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May Veggie of the Month: Collard Greens

When the temperature starts rising in anticipation for summer, it’s time to celebrate the nutritional powerhouse that is collard greens. Bursting with flavor and packed with essential nutrients, collard greens are a versatile, leafy vegetable that deserves a special place on your plate this May.

Collard Greens:

Collard greens are a member of the cruciferous vegetable family, renowned for their health-promoting properties. Rich in vitamins, minerals and antioxidants, collard greens offer a myriad of benefits for overall well-being. Take a closer look at this leaf green’s nutritional profile:

  • Vitamin A, C and K: Support immune function, bone health and cell regeneration.
  • Folate: Found mainly in dark leafy greens, folate is important for red blood cell formation and healthy cell growth and function.
  • Manganese: Aids in the formation of strong bones, blood clotting and a healthy immune system.
  • Antioxidants: Beta-carotene, lutein and zeaxanthin help combat oxidative stress and reduce inflammation in the body.

Did You Know?

  • Collard greens have a rich culinary heritage, dating back centuries in Southern cuisine. Traditionally simmered with smoked meats or seasoned with vinegar and spices, collard greens are a beloved staple in soul food and comfort cooking.
  • In African American culture, collard greens are viewed as a symbol of prosperity and good fortune, especially when served alongside cornbread and black-eyed peas on New Year’s Day.

Selecting the Freshest Collard Greens

  • Vibrant Color: Look for collard greens with vibrant, dark green leaves. Avoid wilted or yellowing leaves, as they indicate age and loss of freshness.
  • Crisp Texture: Opt for collard greens with firm stems and crisp leaves. Avoid bunches that appear limp or have signs of wilting.

Storing Collard Greens for Optimal Freshness

  • Refrigeration: Store in the refrigerator crisper drawer to maintain freshness. Wrap them loosely in a damp paper towel or place them in a perforated plastic bag to prevent wilting.
  • Use Within a Week: Collard greens are best when consumed within a week of purchase. As they age, they may become bitter and lose their vibrant color and nutritional value.

Expand Your Culinary Palette with Collard Greens

From classic Southern recipes to innovative culinary creations, collard greens offer endless possibilities in the kitchen. Here are a few ideas to inspire your culinary adventures:

  • Classic Collard Greens: Simmer collard greens with smoked ham hocks, onions and garlic for a soul-warming side dish that pairs perfectly with cornbread.
  • Collard Green Wraps: Use collard green leaves as a nutritious alternative to tortillas or wraps. Fill them with quinoa, roasted vegetables and your favorite protein for a wholesome and satisfying meal.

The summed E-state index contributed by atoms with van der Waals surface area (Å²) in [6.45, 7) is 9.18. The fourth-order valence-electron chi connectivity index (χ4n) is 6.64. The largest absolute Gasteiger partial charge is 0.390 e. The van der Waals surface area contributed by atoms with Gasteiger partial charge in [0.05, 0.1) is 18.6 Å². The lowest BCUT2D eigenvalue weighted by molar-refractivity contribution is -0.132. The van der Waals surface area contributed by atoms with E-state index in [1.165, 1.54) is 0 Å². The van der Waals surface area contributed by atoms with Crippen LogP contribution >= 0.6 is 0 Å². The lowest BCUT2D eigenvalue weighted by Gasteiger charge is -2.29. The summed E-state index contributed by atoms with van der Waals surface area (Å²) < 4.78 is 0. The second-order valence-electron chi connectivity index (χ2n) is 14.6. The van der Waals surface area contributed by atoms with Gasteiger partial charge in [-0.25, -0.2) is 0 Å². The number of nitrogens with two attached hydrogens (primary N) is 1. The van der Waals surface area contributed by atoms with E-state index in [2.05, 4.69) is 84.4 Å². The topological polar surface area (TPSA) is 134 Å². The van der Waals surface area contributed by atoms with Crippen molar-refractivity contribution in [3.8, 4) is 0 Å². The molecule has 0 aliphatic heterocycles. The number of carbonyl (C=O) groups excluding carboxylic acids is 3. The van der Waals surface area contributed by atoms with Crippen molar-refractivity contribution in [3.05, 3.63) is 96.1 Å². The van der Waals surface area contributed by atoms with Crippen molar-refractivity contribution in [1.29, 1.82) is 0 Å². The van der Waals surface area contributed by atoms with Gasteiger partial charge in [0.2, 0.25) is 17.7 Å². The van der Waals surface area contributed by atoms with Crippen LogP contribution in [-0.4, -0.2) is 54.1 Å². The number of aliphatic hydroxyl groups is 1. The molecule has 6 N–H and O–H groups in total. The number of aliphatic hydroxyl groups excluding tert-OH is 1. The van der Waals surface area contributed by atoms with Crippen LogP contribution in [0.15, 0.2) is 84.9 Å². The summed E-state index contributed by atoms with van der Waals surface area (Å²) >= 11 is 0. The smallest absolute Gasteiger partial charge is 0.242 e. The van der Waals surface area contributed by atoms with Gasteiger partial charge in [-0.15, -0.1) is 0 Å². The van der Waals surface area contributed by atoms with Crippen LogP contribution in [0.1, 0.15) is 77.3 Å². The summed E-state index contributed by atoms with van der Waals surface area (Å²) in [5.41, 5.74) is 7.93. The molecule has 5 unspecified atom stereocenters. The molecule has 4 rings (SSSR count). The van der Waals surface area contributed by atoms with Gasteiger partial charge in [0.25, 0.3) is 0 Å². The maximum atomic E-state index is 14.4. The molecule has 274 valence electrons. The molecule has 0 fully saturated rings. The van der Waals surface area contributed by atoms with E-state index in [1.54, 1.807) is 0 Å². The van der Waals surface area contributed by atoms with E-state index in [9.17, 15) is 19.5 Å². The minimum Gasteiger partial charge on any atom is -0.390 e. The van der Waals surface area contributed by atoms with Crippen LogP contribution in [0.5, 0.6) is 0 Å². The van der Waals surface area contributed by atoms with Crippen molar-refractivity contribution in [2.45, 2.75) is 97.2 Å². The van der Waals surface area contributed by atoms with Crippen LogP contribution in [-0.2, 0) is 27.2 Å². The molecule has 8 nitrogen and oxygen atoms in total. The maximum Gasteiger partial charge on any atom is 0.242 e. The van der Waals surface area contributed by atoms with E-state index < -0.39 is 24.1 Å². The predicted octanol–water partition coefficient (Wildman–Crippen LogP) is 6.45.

• Sautéed Collard Greens: Lightly sauté collard greens with olive oil, garlic and red pepper flakes for a quick and flavorful side dish. Finish with a squeeze of lemon juice for added brightness.
  • Collard Green Chips: Bake collard green leaves until crispy to create nutritious and addictive chips. Season with sea salt, black pepper and nutritional yeast for a guilt-free snack.

Recipe: Southern-Style Collard Greens


  • 1 bunch collard greens, stems removed and leaves chopped
  • 4 slices bacon, diced
  • 1 onion, diced
  • 3 cloves garlic, minced
  • 2 cups chicken or vegetable broth
  • 1 tablespoon apple cider vinegar
  • Salt and black pepper, to taste
  • Pinch of red pepper flakes (optional)
  • Hot sauce, for serving


  1. In a large pot or Dutch oven, cook the diced bacon over medium heat until crisp. Remove the bacon from the pot and set aside, leaving the rendered fat in the pot.
  1. Add the diced onion to the pot and sauté until softened and translucent, about 5 minutes. Add the minced garlic and cook for an additional minute until fragrant.
  1. Add the chopped collard greens to the pot, stirring to combine with the onions and garlic. Pour in the chicken or vegetable broth and apple cider vinegar, then season with salt, black pepper and red pepper flakes, if using.
  1. Bring the mixture to a simmer, then reduce the heat to low and cover the pot. Let the collard greens cook, stirring occasionally, for about 45 minutes to 1 hour, or until tender and flavorful.
  1. Once the collard greens are cooked to your desired consistency, taste and adjust the seasoning as needed. Serve the collard greens hot, garnished with the crispy bacon and accompanied by hot sauce on the side.